Cleaning Q&A: Citric Acid Passivation

Enlighten me on the use of citric acid in the passivation of our steel products.


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Q. Enlighten me on the use of citric acid in the passivation of our steel products.

A. Passivation will not be effective on mild steel because it dissolves it. There are two generally accepted processes for passivation of stainless steel: nitric acid-based and citric acid-based. Both are effective in establishing the protective chromium oxide surface of the stainless steel, but differ in their base chemistry. Both methods are considered acceptable and described in detail in ASTM A967. Within this specification, there are directions regarding time, temperature and concentration ranges for both types of processes. There are also a number of functional tests to verify the effectiveness of the passivation process, regardless of type.
As a high-level comparison, the citric acid process generally uses 5–15 percent by weight of citric acid in the passivation tank, while the nitric acid process typically uses about 50 percent by volume. Both processes may be used at ambient temperatures, although more often, the nitric process is run unheated while the citric acid process is usually heated to a temperature of about 140°F. Immersion time will be a function of the preceding factors (concentration and temperature), but will range from 15 minutes to 1–2 hours.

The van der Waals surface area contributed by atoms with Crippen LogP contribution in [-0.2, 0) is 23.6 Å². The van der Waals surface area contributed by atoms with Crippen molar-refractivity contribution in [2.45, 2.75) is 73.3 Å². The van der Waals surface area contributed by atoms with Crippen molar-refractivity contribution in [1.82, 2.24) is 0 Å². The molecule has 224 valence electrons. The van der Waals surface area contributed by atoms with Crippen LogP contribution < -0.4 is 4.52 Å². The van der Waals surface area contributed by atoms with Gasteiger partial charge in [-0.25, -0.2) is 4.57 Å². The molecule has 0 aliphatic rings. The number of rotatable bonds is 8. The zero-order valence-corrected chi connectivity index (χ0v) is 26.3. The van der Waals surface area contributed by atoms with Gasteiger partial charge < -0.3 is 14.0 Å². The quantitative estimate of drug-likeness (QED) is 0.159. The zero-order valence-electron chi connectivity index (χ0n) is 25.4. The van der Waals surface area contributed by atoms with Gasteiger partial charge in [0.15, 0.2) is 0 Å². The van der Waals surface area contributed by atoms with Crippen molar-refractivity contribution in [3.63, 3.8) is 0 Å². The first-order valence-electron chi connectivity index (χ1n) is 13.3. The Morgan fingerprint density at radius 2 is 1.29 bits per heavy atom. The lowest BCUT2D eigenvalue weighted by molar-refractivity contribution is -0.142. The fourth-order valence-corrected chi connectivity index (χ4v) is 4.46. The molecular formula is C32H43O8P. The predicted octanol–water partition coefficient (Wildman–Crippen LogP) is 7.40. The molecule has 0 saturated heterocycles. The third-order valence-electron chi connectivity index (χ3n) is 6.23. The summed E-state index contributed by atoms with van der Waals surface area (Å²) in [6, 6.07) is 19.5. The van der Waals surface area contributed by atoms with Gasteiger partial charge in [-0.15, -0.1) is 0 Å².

Of the two processes, citric acid has gained more interest because it presents a significantly lower safety risk and creates fewer disposal concerns. Both systems will require rinsing to remove the passivation chemical. Rinsing can be accomplished in one or more overflowing rinses, although the more rinse tanks that are counter-flowed, the lower the flow rate needs to be to maintain adequate rinse water cleanliness. The capital investment will be somewhat similar between the two systems, because similar plant layout and equipment will be used. As mentioned, the citric acid may need to be heated, but will require a lower investment in treatment equipment for the spent chemicals. The size of the capital outlay will be in proportion to the size and throughput of the parts intended to passivate.

 

Originally published in the March 2016 issue.

 

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